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Coronavirus In Jails And Prisons

New Jersey is close to enacting a law that would release up to 3,000 people from prison, advocates urge New York legislators to consider early parole for elderly prisoners, and California prisons see a new spike in coronavirus cases.

Photo illustration by Elizabeth Brown.

Weeks before the first reported cases of COVID-19 in prisons and jails, correctional healthcare experts warned that all the worst aspects of the U.S. criminal justice system — overcrowded, aging facilities lacking sanitary conditions and where medical care is, at best, sparse; too many older prisoners with underlying illnesses; regular flow of staff, guards, healthcare workers in and out of facilities—would leave detention facilities, and their surrounding communities, vulnerable to outbreaks. Despite those early warnings, even jails and prisons that believed they were well-prepared have seen a rapid spread of the virus. Over the next several months, The Appeal will be examining the coronavirus crisis unfolding in U.S. prisons and jails, COVID-19’s impact on surrounding communities and how the virus might reshape our lives. Read recent posts.

New Jersey’s prison system was hit early by the coronavirus, reporting 42 deaths by mid-May. Seven more people died by the end of June, leaving New Jersey prisons with the highest rate of deaths among all U.S. prison systems.

The death toll spurred several state legislators to author a bill that could free up to 3,000 people, or roughly one-fifth of the prison population. The bill, S2519, awards up to eight months in sentence credits to anyone with a year or less left to serve. Although, anyone imprisoned for murder or rape is ineligible.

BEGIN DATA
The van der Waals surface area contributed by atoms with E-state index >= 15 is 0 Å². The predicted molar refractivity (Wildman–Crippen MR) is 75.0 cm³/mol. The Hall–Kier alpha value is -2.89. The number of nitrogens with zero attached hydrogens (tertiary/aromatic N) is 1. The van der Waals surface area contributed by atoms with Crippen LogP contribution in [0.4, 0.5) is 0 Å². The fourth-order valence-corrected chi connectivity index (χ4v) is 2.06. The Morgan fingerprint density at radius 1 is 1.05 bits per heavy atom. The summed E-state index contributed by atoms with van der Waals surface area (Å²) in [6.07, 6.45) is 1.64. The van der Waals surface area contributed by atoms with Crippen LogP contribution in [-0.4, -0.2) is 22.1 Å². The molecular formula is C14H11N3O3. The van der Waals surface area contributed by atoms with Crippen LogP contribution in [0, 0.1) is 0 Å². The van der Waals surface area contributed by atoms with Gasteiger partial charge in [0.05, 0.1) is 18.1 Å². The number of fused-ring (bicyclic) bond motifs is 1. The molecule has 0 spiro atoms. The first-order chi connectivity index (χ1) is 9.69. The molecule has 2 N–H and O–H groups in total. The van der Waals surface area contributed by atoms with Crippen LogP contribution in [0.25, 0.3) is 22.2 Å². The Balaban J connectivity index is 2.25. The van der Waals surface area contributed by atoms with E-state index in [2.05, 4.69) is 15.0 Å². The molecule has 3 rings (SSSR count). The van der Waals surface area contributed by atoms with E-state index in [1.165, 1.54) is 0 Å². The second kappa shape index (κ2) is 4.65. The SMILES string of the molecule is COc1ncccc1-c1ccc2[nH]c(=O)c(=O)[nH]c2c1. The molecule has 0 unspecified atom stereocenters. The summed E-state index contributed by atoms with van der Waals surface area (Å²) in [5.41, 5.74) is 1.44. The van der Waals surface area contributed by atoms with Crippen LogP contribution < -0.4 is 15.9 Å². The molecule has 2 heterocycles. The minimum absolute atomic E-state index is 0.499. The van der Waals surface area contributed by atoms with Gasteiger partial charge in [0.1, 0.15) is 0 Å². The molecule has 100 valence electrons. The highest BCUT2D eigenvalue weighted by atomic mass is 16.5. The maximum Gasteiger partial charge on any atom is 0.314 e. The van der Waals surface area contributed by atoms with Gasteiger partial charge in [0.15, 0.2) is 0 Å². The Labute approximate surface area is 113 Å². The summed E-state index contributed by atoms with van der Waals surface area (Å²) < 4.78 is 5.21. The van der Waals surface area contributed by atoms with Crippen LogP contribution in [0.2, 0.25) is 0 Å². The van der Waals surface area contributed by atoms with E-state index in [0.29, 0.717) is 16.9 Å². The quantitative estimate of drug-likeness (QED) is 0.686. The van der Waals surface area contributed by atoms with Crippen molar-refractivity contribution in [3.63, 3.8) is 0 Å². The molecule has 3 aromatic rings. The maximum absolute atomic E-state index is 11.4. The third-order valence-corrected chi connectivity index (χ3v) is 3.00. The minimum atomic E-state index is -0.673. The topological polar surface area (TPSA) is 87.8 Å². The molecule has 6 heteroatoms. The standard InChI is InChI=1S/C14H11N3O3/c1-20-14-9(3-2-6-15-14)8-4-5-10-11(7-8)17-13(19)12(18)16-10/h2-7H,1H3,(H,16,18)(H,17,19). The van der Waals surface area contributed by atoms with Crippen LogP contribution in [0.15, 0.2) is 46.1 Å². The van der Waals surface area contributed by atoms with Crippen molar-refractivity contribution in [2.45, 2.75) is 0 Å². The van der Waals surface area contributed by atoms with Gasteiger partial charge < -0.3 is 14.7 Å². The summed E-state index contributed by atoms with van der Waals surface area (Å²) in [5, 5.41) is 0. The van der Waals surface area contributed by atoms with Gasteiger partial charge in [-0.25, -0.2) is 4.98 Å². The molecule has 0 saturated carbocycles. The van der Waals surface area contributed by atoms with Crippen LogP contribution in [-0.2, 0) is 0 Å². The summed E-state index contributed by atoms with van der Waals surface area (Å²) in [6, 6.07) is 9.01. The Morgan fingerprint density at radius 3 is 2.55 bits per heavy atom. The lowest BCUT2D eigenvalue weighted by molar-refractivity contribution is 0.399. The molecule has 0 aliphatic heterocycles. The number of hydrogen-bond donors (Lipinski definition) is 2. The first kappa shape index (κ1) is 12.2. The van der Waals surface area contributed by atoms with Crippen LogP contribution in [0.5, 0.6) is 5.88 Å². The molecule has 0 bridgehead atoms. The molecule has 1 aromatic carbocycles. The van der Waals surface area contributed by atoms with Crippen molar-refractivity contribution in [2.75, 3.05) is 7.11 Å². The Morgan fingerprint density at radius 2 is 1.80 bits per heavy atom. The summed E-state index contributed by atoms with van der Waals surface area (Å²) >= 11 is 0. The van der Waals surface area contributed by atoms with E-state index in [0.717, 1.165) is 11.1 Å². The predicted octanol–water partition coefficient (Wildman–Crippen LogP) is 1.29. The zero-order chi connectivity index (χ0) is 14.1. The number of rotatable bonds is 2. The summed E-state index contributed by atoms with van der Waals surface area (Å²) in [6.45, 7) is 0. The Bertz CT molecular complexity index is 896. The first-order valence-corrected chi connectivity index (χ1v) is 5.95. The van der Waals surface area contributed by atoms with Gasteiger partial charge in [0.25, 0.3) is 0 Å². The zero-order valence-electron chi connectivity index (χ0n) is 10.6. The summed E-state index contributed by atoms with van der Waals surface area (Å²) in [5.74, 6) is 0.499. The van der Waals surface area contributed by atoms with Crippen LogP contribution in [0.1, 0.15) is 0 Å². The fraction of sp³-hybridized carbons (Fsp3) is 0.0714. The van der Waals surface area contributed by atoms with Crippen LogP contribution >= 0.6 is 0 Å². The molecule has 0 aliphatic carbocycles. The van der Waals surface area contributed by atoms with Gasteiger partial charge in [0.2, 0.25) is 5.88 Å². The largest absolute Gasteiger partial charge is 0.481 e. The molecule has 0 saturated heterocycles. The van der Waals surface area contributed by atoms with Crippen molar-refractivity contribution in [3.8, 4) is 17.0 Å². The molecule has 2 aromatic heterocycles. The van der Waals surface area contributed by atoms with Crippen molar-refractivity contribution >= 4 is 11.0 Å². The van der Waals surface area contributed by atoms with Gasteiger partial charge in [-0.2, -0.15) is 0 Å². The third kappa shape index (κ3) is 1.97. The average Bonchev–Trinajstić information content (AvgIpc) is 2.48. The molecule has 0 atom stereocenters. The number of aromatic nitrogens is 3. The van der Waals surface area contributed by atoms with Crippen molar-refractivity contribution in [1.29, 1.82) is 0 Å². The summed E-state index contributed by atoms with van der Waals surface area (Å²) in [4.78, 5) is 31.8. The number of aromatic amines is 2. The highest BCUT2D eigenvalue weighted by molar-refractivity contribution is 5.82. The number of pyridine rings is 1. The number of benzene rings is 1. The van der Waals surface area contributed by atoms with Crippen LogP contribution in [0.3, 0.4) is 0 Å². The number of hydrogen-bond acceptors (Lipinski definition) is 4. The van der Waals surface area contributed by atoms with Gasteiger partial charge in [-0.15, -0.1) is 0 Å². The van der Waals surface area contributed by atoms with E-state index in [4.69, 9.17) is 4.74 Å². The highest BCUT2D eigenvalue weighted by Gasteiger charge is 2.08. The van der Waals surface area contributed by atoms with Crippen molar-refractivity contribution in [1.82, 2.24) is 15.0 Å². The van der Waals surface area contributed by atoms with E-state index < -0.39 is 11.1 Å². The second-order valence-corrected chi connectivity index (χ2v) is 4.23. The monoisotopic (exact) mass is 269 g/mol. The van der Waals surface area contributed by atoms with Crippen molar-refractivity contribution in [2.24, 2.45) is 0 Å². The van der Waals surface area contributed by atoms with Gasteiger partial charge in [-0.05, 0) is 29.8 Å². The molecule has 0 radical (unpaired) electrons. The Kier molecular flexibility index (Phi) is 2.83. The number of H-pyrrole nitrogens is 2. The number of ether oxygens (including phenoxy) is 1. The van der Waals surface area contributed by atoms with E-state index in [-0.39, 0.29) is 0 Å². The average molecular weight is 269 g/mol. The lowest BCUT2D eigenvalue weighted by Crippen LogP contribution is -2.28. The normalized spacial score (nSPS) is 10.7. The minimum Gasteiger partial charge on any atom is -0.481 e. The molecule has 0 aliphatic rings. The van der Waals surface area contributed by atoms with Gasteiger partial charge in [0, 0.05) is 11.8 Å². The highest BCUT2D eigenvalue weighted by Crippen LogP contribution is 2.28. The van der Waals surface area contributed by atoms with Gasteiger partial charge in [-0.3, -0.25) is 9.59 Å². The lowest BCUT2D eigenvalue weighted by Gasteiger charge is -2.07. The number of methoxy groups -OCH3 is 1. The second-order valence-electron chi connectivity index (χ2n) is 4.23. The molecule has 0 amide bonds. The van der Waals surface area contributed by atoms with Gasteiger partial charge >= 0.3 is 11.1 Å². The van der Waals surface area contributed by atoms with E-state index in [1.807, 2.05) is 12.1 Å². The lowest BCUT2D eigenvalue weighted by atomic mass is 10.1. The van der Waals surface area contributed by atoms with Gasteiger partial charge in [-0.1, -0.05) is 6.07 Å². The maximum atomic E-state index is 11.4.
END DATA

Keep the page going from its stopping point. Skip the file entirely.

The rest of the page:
The aim of the bill is to release enough people to allow for social distancing in prisons should New Jersey be hit with another wave of coronavirus cases. An investigation by found that prison officials were at fault for letting the first outbreak get out of control with inadequate testing policies and overcrowding: “They packed quarantined prisoners in buses and stacked them in bunk beds inside trailers, not knowing whether they were infected,” reporters S.P. Sullivan, Blake Nelson, and Joe Atmonavage wrote.

On Thursday, the state House voted to approve the bill and the senate, which had supported an earlier version of the bill, approved the amended version. It now awaits the governor’s signature.  

Also this week, in neighboring New York, a panel that included formerly incarcerated people urged lawmakers on the state Senate’s Crime Victims, Crime, and Correction Committee to do more to reduce the prison population before flu season or another outbreak of COVID-19.

In her story on the hearing, Hudson Valley 360 reporter Kate Liss quoted Maurice Wilcox, who’d served time in multiple New York prisons.  

“Staying 6 feet apart is almost impossible to do,” he told the panel. “I’ve been to all the facilities — it’s just impossible.”

At a press conference prior to the hearing, Jose Saldana from Release Aging People from Prison urged lawmakers to pass the Elder Parole bill, which would allow the Board of Parole to evaluate anyone over 55 who’s served at least 15 years in prison for possible release. 

“Legislate for the most vulnerable people,” Saldana said.

Research shows that the number of elderly people in prison has spiked in the last two decades; many of them committed a violent crime at a young age and are often ineligible for early release consideration. Furthermore, research shows that the risk of reoffending decreases with age. According to a November 2015 study published by the Center for Justice at Columbia University, “people aged 50 and older present the lowest risk of committing a new crime” regardless of their prior conviction offense.